Bingham, B. L., and C. M. Young. 1991. Larval behavior of the ascidian Ecteinascidia turbinata (Herdman): an in-situ experimental study of the effects of swimming on dispersal. Journal of Experimental Marine Biology and Ecology 145:189-204.

Brawley, S. H., L. E. Johnson, G. A. Pearson, V. Speransky, R. Li, and E. Serrao. 1999. Gamete release at low tide in fucoid algae: Maladaptive or advantageous? American Zoologist 39:218-229.

Christiansen, F. B., and T. M. Fenchel. 979. Evolution of marine invertebrate reproductive patterns. Theoretical Population Biology 16:267-282.

Franke, E. S., R. C. Babcock, and C. A. Styan. 2002. Sexual conflict and polyspermy under sperm-limited conditions: In situ evidence from field simulations with the free-spawning marine echinoid Evechinus chloroticus. American Naturalist 160:485-496.

Giménez, L. 2002. Effects of prehatching salinity and initial larval biomass on survival and duration of development in the zoea 1 of the estuarine crab, Chasmagnathus granulata, under nutritional stress.  Journal of Experimental Marine Biology and Ecology 270(1): 93-110.

Giménez, L. 2004. Marine community ecology: importance of trait-mediated effects propagating through complex life cycles.  Marine Ecology Progress Series 283: 303-310.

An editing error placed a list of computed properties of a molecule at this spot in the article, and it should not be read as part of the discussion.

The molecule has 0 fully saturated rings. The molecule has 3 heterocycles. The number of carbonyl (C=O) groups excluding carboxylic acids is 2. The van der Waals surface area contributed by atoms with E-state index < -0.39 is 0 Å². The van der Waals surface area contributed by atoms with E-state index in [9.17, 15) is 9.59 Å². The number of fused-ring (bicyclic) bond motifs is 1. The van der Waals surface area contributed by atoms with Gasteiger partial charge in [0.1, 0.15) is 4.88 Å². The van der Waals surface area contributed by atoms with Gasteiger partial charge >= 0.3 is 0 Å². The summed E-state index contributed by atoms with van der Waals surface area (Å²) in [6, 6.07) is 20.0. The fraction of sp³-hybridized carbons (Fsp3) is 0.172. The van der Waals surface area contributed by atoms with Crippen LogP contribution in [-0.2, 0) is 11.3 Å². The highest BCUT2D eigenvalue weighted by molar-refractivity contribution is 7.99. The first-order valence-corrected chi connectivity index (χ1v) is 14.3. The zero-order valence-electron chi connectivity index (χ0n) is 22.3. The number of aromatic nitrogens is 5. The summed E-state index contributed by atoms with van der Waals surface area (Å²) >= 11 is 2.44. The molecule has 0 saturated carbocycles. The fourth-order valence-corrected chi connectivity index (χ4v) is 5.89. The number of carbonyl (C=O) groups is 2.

Giménez, L., and K. Anger. 2003. Larval performance in an estuarine crab, Chasmagnathus granulata, is a consequence of both larval and embryonic experience. Marine Ecology Progress Series 249:251-264.

Giménez, L., K. Anger, and G. Torres. 2004. Linking life history traits in successive phases of a complex life cycle: Effects of larval biomass on early juvenile development in an estuarine crab, Chasmagnathus granulata. Oikos 104:570-580.

Hentschel, B. T. and R. B. Emlet 2000. Metamorphosis of barnacle nauplii: Effects of food variability and a comparison with amphibian models. Ecology (Washington D C) 81(12): 3495-3508.

Li, R. and S. H. Brawley 2004. Improved survival under heat stress in intertidal embryos (Fucus spp.) simultaneously exposed to hypersalinity and the effect of parental thermal history. Marine Biology 144: 205-213.

Marshall, D. J., C. A. Styan, et al. 2000. Intraspecific co-variation between egg and body size affects fertilisation kinetics of free-spawning marine invertebrates. Marine Ecology Progress Series 195: 305-309.

Marshall, D. J., and M. J. Keough. 2003. Sources of variation in larval quality for free-spawning marine invertebrates: Egg size and the local sperm environment. Invertebrate Reproduction and Development 44:63-70.

Marshall, D. J., C. A. Styan, and M. J. Keough. 2002. Sperm environment affects offspring quality in broadcast spawning marine invertebrates. Ecology Letters 5:173-176.

Meidel, S. K., and P. O. Yund. 2001. Egg longevity and time-integrated fertilization in a temperate sea urchin (Strongylocentrotus droebachiensis). Biological Bulletin 201:84-94.

Moran, A. L., and R. B. Emlet. 2001. Offspring size and performance in variable environments: Field studies on a marine snail. Ecology (Washington D C) 82:1597-1612.